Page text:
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Almost three-quarters of Czechs believe foreigners should adapt to local culture

72 percent of Czechs think that foreigners should adjust

editor: REMIX NEWS
author: Jason Pirodsky

More than 7 out of 10 Czechs believe that foreigners living in the Czech Republic should adapt to local customs as much as possible, according to data provided by the Atlas of the Czechs, a free-to-use online tool provided by market research firm Behavio.

Almost three-quarters of Czechs (72 percent) answered that those living in Czechia permanently should adjust to local customs, 24 percent believe that foreigners should adapt at least partially and just 3 percent of respondents stated that foreigners should feel free to live as they wish.

Since the Atlas of the Czechs project uses a comprehensive and wide set of data from each respondent, for example about their age, gender, education, economic situation, and more, it also describes the types of people responding in certain ways to particular questions.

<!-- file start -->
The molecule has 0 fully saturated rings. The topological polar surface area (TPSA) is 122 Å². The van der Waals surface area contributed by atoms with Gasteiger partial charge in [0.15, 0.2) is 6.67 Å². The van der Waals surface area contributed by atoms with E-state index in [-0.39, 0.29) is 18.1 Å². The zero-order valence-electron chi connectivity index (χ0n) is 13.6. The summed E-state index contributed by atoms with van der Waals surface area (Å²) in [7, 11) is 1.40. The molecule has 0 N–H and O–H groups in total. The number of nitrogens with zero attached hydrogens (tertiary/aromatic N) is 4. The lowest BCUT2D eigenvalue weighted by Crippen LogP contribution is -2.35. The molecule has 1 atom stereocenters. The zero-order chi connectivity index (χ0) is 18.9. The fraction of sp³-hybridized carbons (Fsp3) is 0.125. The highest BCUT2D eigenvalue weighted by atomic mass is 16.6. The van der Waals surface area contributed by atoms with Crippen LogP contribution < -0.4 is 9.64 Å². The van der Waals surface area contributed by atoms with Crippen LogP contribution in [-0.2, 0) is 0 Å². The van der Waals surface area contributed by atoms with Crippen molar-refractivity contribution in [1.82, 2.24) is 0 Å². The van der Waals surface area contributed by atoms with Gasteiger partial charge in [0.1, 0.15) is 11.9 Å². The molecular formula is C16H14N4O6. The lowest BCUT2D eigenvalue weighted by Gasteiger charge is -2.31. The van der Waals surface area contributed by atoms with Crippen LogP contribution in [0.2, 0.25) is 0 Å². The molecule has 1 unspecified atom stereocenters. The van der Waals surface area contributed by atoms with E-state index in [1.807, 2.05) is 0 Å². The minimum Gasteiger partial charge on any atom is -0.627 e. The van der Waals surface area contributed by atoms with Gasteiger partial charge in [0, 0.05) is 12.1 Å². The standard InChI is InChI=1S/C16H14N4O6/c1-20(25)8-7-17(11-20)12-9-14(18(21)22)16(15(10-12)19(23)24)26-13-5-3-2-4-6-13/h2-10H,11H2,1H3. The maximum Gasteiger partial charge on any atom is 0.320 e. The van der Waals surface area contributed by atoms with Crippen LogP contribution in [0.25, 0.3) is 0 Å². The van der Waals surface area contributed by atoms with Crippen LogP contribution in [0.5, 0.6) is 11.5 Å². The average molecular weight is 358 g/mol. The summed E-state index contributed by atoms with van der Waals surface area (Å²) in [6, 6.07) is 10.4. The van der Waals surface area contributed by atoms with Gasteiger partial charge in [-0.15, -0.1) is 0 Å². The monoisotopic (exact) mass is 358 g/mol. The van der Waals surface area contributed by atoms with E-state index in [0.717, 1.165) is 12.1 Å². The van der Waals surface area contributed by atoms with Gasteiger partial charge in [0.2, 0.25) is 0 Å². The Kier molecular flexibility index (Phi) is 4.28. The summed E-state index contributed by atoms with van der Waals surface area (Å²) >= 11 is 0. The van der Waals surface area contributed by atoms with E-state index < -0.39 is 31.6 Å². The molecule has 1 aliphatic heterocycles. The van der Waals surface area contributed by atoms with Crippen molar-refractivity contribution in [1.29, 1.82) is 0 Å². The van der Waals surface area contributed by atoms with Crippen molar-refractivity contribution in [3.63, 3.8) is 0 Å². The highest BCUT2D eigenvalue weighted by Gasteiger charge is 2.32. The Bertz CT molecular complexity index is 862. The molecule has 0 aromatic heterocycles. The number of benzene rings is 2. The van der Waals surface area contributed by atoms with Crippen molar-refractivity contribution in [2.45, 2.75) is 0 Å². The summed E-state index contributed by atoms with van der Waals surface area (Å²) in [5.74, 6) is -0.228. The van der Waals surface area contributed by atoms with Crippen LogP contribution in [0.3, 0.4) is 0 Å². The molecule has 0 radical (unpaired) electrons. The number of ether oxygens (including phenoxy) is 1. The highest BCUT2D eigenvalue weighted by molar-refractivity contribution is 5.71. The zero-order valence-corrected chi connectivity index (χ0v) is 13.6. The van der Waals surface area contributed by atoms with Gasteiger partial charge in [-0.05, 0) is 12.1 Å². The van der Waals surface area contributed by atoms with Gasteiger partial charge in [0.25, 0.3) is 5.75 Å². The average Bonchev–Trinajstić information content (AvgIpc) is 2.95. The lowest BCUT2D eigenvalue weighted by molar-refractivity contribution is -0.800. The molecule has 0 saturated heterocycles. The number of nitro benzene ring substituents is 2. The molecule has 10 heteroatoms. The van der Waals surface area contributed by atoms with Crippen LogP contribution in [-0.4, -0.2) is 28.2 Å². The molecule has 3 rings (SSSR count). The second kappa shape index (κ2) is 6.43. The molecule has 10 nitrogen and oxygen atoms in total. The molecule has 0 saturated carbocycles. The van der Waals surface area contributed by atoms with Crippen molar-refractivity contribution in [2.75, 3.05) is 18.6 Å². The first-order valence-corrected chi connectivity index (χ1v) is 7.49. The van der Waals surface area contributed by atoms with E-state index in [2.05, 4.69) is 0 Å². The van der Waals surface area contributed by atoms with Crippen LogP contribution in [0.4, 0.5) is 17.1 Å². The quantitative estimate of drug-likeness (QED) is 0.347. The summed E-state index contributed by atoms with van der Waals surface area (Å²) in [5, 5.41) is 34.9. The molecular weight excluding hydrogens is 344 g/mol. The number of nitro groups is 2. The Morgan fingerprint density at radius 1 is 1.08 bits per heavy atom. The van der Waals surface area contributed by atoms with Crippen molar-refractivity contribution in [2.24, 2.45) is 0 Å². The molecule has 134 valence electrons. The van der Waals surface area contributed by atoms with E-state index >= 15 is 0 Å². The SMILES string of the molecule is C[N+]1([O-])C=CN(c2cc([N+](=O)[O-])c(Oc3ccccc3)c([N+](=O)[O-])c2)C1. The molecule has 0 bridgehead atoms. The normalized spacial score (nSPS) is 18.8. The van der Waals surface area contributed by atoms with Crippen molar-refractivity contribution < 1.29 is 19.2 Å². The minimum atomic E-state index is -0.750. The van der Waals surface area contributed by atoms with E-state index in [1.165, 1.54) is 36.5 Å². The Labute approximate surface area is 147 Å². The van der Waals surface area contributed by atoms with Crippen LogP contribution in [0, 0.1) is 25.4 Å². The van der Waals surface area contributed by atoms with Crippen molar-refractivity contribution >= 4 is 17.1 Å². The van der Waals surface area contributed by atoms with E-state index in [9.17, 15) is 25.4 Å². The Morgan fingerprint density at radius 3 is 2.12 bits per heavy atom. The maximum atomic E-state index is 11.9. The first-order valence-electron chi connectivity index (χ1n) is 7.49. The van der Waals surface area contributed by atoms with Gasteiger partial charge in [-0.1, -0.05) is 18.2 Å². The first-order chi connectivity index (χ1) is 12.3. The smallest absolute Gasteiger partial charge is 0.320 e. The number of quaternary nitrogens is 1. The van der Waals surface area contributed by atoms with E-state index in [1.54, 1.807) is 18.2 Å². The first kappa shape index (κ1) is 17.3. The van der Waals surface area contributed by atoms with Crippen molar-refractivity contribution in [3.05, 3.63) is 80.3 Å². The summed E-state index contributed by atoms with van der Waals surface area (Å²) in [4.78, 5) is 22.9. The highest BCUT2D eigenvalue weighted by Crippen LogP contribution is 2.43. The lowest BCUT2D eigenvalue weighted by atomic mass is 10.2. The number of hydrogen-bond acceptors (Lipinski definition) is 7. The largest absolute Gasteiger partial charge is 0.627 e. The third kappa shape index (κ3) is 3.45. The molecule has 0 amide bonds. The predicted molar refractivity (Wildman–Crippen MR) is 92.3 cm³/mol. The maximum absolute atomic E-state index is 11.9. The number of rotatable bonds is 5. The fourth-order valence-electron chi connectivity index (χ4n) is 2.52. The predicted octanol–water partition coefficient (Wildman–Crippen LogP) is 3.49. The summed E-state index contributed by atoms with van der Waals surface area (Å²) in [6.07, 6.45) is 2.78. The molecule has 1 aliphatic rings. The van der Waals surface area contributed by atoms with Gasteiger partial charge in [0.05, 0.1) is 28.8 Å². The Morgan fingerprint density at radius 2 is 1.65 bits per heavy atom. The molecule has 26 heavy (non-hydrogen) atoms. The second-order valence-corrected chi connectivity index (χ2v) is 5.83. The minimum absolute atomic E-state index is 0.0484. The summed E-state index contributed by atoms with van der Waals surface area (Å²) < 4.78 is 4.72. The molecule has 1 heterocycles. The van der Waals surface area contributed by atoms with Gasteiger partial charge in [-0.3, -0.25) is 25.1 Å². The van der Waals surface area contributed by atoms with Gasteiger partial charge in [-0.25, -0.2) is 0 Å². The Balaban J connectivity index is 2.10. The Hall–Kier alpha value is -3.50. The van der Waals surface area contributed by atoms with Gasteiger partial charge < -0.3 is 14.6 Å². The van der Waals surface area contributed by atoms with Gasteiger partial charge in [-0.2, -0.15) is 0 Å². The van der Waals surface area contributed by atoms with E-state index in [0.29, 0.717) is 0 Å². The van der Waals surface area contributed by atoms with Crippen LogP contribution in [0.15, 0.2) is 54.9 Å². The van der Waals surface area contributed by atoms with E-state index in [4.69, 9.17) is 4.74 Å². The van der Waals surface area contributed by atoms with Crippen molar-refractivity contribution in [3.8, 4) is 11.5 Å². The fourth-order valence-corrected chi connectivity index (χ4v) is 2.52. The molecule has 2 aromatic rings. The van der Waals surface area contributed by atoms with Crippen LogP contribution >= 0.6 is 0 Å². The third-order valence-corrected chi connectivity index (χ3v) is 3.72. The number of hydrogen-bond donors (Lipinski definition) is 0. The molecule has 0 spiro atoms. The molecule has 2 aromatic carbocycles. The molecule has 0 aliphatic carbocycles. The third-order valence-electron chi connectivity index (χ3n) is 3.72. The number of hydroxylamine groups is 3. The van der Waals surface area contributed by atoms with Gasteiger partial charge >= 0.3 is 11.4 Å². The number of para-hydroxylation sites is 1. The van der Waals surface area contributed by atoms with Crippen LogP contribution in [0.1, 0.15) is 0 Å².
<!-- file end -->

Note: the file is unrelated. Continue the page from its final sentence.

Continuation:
The Czechs who responded that foreigners should adapt as much as possible are split fairly evenly in Czech society. However, surprising results come from the people who believe that foreigners should be free to live the way they want to. It would be reasonable to assume that Prague liberals in particular would be in favor of foreigners’ lifestyle freedom.

But the actual background of these respondents challenges that assumption. They had higher ratios of women, lower education levels, worse economic situations, and they predominantly came from South Moravia. They were also mostly young and childless, lived in city centers, did not have insurance, and lived from paycheck to paycheck.  

Moreover, 28 percent of them believe in the existence of God (the average among Czechs is about 14 percent), and 42 percent were non-voters.

Title image: Darina Chvilickova is whipped by a group of young men dressed in traditional costumes celebrating Easter Monday in the village of Vlcnov, Southern Moravia, Czech Republic, Monday, April 21, 2014. The tradition of whipping girls and women with plaited willow stems, on Easter, should assure her of good health, a fresh look and keep fertility. The girls then give colored or painted eggs to boys and men as a sign of their thanks and forgiveness. (AP Photo/Petr David Josek)